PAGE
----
Article Highlights

Key Takeaway:

California bus operator Santa Cruz Metro is the fifth transit agency that is testing acceptance of contactless EMV payments or planning to do so under the state’s Cal-ITP initiative. Among other things, the program seeks to create a ‘mobility marketplace’ for agencies to buy components to set up interoperable open loop payments systems.

Key Data:

A study commissioned by Cal-ITP and released last year estimated that cash-handling costs for transit agencies amount to around 13% of the cash collected.

Organizations Mentioned:

• Santa Cruz Metro

California transit agency Santa Cruz Metropolitan Transit District said it plans to launch a pilot of contactless open-loop payments in early 2022, as it seeks to increase customer convenience and reduce use of cash on board its buses, Mobility Payments has learned.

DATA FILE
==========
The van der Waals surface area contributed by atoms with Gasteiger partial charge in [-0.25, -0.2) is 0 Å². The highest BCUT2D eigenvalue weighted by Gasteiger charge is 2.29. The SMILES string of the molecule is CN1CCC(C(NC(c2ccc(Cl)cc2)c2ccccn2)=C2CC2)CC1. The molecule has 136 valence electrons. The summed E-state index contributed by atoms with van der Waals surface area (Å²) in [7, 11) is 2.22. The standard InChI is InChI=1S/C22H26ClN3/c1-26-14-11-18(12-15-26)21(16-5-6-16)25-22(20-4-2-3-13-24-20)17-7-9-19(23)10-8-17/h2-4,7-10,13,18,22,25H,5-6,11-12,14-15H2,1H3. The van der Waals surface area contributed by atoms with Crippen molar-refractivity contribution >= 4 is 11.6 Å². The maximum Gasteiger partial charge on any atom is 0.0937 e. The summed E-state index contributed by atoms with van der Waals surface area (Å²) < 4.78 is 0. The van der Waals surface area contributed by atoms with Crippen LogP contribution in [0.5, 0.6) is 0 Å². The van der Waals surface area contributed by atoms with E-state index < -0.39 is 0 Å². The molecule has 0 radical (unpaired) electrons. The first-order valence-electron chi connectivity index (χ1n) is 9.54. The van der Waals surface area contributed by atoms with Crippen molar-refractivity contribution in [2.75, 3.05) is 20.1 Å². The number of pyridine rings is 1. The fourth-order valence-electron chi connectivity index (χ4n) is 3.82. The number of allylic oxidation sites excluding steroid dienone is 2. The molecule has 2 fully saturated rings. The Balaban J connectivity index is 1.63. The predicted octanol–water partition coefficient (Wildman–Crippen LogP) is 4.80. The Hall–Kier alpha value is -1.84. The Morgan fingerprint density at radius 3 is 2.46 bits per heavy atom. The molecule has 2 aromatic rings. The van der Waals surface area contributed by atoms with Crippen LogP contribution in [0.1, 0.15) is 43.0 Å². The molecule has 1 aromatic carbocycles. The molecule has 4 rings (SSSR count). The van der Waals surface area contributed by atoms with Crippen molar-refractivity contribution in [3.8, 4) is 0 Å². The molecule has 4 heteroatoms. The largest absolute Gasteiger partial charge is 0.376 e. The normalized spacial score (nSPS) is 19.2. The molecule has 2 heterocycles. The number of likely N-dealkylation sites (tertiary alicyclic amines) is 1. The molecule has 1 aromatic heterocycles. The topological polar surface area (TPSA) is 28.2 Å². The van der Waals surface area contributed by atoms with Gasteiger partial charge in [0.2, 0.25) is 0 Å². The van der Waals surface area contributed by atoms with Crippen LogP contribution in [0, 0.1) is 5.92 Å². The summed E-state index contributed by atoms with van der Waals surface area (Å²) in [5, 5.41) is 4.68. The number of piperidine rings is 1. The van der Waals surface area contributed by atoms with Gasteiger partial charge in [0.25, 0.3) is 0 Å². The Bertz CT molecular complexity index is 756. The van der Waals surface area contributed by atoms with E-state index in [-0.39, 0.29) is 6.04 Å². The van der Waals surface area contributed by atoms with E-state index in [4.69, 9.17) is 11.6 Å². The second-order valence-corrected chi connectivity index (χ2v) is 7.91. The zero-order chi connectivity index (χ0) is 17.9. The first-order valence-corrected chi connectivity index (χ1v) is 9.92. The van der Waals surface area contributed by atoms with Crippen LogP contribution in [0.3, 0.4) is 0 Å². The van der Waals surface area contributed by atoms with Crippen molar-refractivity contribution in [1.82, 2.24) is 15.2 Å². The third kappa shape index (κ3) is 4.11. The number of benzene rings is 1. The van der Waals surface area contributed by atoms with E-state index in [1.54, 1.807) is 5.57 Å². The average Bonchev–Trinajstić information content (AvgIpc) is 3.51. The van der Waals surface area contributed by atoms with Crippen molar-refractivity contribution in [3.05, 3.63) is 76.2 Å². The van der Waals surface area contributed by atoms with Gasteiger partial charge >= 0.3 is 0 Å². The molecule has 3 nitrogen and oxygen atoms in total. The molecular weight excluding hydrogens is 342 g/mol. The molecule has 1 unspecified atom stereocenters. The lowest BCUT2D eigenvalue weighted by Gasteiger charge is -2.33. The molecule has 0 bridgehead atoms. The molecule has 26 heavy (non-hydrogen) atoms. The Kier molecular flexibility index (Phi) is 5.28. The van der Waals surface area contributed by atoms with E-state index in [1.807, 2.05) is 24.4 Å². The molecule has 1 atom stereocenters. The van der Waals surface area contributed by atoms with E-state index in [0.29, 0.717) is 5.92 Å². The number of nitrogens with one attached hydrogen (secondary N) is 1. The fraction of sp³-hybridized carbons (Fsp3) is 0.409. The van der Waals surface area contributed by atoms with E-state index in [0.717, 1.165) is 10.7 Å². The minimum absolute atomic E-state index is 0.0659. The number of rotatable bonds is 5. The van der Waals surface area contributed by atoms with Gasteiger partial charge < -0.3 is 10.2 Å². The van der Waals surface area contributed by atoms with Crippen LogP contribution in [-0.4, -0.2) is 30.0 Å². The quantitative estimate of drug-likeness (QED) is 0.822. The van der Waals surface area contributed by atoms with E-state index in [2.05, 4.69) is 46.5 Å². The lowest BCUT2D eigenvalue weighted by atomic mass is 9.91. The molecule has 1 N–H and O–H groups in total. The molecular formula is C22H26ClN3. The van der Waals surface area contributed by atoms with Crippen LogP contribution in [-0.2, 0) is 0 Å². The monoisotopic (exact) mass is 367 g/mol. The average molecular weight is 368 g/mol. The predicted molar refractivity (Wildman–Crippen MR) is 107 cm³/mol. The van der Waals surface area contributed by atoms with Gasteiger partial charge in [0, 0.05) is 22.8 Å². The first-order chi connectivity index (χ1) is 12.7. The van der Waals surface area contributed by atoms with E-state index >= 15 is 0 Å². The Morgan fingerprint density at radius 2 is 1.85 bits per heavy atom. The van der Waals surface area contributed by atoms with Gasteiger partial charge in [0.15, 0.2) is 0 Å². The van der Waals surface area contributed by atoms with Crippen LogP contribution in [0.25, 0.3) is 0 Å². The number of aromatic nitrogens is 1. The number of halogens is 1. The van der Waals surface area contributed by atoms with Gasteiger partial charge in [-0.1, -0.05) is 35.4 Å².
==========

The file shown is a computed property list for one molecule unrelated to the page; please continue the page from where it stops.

The planned pilot, not yet announced, would be conducted under the California Integrated Travel Project, or Cal-ITP. The state initiative aims to help the 300-plus transit agencies in California to procure interoperable open-loop payments technology, as well as offer more real-time transit information and discounts to riders. With these enhancements, officials hope to begin reversing chronically falling public transit ridership and ultimately to reduce the number of cars on California’s clogged freeways.

Pete Rasmussen, transportation planner at Santa Cruz Metro, told Mobility Payments that the agency decided to test the technology to provide more convenient payments options to customers. “Many people these days prefer to use debit or credit cards rather than carrying cash, and even if someone carries cash, having the exact fare for the bus requires pre-planning,” he said.